Pyongyang minister calls Trump a ‘dog’

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Pyongyang minister calls Trump a ‘dog’

U.S. President Donald Trump’s recent threat to “totally destroy” North Korea is like “the sound of a dog’s bark,” Pyongyang’s Foreign Minister Ri Yong-ho said on Wednesday as he arrived in New York for the UN General Assembly.

Speaking to reporters outside his hotel, Ri continued the canine metaphor, saying it was a “dog’s dream” to believe North Korea would be surprised by Trump’s speech, and that he felt sorry for Trump’s aides because they were “working for a dog.”

In the Korean context, a “dog’s dream” refers to a silly fantasy that barely has any chance of becoming realized.

The remarks came one day after Trump addressed the 72nd session of the UN General Assembly, using the opportunity to threaten North Korea.

“Rocket Man is on a suicide mission for himself and for his regime,” Trump said, using a nickname he has recently picked up for North Korean leader Kim Jong-un.

The threat was toned down shortly after, when U.S. Defense Secretary James Mattis, addressing an annual Air Force conference Wednesday in Washington, said the White House was keeping the “diplomatic track out in front” when dealing with North Korea. “My portfolio, my mission, my responsibility is to have military options should they be needed.”

He added that through U.S. Secretary of State Rex Tillerson and Ambassador to the UN Nikki Haley, “you can see the American effort is diplomatically led. It has diplomatic traction. It is gaining diplomatic results.”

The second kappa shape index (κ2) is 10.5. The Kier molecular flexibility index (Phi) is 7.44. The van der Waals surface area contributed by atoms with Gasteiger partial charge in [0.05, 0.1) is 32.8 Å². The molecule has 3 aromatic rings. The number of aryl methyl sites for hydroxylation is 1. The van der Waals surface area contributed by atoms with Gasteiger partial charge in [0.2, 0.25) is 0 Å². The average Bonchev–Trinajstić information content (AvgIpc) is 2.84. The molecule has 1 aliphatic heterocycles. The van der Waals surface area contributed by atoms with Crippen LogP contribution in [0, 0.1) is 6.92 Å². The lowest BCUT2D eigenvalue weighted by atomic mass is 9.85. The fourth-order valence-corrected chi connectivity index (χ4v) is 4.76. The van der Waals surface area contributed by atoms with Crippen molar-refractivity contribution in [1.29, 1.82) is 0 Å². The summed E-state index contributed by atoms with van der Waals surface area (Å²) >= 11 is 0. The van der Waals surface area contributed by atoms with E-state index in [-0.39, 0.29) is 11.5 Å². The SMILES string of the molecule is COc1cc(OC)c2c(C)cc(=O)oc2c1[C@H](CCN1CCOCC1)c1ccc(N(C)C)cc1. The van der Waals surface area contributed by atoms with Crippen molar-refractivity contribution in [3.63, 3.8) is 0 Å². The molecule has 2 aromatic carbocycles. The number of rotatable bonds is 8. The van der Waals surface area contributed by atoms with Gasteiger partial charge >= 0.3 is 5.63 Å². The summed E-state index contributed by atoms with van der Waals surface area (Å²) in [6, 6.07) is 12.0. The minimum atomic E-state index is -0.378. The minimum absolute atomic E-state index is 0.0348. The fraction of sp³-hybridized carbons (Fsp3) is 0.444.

Mattis also said, “The tragedy of war is well enough known. It doesn’t need another characterization beyond the fact that it would be catastrophic,” and that the recent passing of UN Security Council sanctions on North Korea “shows where the Trump administration goes in terms of prioritizing of the threat” and how to deal with the issue in a “diplomatically effective manner.”

Japanese Prime Minister Shinzo Abe spoke at the UN Wednesday, less than a week after a North Korean ballistic missile flew over his country, seeking support for more pressure on Pyongyang, saying now is not the time for dialogue.

It was a slap in the face for South Korean President Moon Jae-in, who said he appreciated UN Secretary General Antonio Guterres’ efforts to bring North Korea back to the discussion table during a meeting with him Monday.

The Moon government also gave the green light for an $8 million aid package to North Korean children and mothers on Thursday, separating humanitarian assistance from political and military affairs.

Mentioning the six-party talks of North Korean denuclearization, which involved Seoul, Pyongyang, Washington, Tokyo, Beijing and Moscow before the North walked out in 2009, Abe recalled the regime as having “no intention whatsoever of abandoning its nuclear or missile development,” according to transcripts from The Japan Times. “For North Korea, dialogue was instead the best means of deceiving us and buying time.”

Meanwhile, the foreign ministers of South Korea and China held a bilateral meeting in New York on Wednesday on the sidelines of the UN General Assembly, and agreed that North Korea’s provocations were a “serious threat” to the regional security, Seoul’s Foreign Ministry said in a statement.

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